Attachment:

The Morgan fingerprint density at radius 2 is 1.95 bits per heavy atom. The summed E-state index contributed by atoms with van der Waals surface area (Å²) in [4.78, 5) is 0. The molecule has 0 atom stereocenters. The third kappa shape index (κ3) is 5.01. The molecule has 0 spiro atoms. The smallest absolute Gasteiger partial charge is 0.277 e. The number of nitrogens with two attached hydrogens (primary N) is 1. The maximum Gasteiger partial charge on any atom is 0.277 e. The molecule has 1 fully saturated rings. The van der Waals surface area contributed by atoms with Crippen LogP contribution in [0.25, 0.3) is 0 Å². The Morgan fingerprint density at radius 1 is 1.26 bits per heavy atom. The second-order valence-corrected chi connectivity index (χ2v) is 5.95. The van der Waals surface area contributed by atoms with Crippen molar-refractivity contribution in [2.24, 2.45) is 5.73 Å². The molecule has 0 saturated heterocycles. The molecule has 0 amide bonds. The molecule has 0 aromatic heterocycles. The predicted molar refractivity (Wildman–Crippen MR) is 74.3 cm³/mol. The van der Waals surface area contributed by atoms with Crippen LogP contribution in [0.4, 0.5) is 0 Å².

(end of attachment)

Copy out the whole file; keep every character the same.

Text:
The Morgan fingerprint density at radius 2 is 1.95 bits per heavy atom. The summed E-state index contributed by atoms with van der Waals surface area (Å²) in [4.78, 5) is 0. The molecule has 0 atom stereocenters. The third kappa shape index (κ3) is 5.01. The molecule has 0 spiro atoms. The smallest absolute Gasteiger partial charge is 0.277 e. The number of nitrogens with two attached hydrogens (primary N) is 1. The maximum Gasteiger partial charge on any atom is 0.277 e. The molecule has 1 fully saturated rings. The van der Waals surface area contributed by atoms with Crippen LogP contribution in [0.25, 0.3) is 0 Å². The Morgan fingerprint density at radius 1 is 1.26 bits per heavy atom. The second-order valence-corrected chi connectivity index (χ2v) is 5.95. The van der Waals surface area contributed by atoms with Crippen molar-refractivity contribution in [2.24, 2.45) is 5.73 Å². The molecule has 0 saturated heterocycles. The molecule has 0 amide bonds. The molecule has 0 aromatic heterocycles. The predicted molar refractivity (Wildman–Crippen MR) is 74.3 cm³/mol. The van der Waals surface area contributed by atoms with Crippen LogP contribution in [0.4, 0.5) is 0 Å².